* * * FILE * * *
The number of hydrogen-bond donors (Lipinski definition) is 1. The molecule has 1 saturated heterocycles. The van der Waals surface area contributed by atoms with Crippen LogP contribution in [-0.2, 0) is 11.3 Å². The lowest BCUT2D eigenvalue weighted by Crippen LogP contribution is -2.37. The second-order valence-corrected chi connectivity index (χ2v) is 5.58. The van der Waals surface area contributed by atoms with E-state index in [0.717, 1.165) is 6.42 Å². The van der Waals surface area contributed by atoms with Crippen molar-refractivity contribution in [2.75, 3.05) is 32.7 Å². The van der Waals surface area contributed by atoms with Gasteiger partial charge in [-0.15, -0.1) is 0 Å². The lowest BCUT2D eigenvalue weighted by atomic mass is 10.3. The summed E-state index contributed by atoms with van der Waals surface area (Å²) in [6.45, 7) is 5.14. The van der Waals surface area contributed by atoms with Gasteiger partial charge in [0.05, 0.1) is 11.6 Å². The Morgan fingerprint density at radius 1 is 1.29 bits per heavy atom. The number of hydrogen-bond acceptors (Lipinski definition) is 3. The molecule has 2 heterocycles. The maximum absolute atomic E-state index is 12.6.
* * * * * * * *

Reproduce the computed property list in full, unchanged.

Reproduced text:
The number of hydrogen-bond donors (Lipinski definition) is 1. The molecule has 1 saturated heterocycles. The van der Waals surface area contributed by atoms with Crippen LogP contribution in [-0.2, 0) is 11.3 Å². The lowest BCUT2D eigenvalue weighted by Crippen LogP contribution is -2.37. The second-order valence-corrected chi connectivity index (χ2v) is 5.58. The van der Waals surface area contributed by atoms with E-state index in [0.717, 1.165) is 6.42 Å². The van der Waals surface area contributed by atoms with Crippen molar-refractivity contribution in [2.75, 3.05) is 32.7 Å². The van der Waals surface area contributed by atoms with Gasteiger partial charge in [-0.15, -0.1) is 0 Å². The lowest BCUT2D eigenvalue weighted by atomic mass is 10.3. The summed E-state index contributed by atoms with van der Waals surface area (Å²) in [6.45, 7) is 5.14. The van der Waals surface area contributed by atoms with Gasteiger partial charge in [0.05, 0.1) is 11.6 Å². The Morgan fingerprint density at radius 1 is 1.29 bits per heavy atom. The number of hydrogen-bond acceptors (Lipinski definition) is 3. The molecule has 2 heterocycles. The maximum absolute atomic E-state index is 12.6.